Students in Diocesan Catholic Schools took part in prayer services, dressed in patriotic colors and learned about an event that happened before they were born. The students at Bishop Verot Catholic High School in Fort Myers participated in a Red, White and Blue Dress Out fundraiser on Sept. 8, 2021 with proceeds going to the “Tunnel to Towers Foundation” (  The Foundation was created in honor of Fire Department of New York member Stephen Gerard Siller, who was headed home following his shift on Sept. 11, 2001, when he heard the call.  Though blocked by traffic, he then proceeded to run in full gear across the Brooklyn Bridge to the Twin Towers where he later perished.

On Sept. 9, during their lunch periods, the Verot students were given the opportunity to share in discussion with some of the staff members about the events of 9/11 and their lasting impact.

Meanwhile, St. Martha Catholic School and St. Mary Academy held a prayer service on Sept. 10 with students encouraged to wear red, white and blue. The service was to further promote peace and tolerance.  The funds raised will be used to purchase a Peace Pole and benches.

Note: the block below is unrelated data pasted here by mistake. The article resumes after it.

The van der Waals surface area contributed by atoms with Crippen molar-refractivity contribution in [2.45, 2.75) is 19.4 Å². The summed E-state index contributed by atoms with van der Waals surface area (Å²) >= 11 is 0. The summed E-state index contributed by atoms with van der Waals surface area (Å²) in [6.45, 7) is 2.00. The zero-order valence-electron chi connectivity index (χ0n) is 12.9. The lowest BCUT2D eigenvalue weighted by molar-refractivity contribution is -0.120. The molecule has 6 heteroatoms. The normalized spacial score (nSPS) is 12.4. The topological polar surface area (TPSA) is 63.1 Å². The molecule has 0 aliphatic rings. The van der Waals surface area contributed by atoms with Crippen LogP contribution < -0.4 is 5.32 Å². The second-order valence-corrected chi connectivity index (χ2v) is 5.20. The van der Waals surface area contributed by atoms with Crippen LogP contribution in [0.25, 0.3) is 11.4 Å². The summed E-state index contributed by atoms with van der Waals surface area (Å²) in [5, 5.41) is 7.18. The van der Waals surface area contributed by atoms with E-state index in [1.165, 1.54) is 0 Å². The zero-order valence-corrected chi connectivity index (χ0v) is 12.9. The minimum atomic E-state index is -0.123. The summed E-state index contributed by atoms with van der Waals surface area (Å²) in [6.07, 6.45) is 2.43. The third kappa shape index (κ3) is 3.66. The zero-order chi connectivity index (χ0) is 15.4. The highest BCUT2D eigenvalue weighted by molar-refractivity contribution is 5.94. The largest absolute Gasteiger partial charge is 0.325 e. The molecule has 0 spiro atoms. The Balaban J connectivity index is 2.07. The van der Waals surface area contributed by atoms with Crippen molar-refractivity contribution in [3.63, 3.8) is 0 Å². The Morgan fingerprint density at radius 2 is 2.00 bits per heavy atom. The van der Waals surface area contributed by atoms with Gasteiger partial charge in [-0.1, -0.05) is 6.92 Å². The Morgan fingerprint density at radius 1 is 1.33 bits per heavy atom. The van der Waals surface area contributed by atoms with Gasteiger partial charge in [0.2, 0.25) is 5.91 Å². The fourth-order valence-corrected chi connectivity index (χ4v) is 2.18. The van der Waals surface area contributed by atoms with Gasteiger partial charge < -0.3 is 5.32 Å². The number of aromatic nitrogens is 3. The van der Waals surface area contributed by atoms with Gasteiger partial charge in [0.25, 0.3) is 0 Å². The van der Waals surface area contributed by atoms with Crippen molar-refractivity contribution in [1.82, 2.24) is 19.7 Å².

Diocesan Parishes also hosted a variety of prayer services and commemorations.

St. Peter the Apostle Parish in Naples hosted its annual 9/11 Memorial Mass on Sept. 11.  The Parish is home to a 9/11 Cross made from the steel of the World Trade Center and has hosted a commemorative Mass each year since 2001. Father Gerard Critch, Pastor of St. Peter’s, served as a Chaplain at Ground Zero during the initial search and recovery process following the terror attacks in New York City.

Our Lady of the Angels Parish and the Knights of Columbus of the Saints Cosmas and Damian Council 13341, hosted a Blue Mass on Sept. 11 in honor of the work of public safety personnel including law enforcement, firefighters, and emergency medical services personal.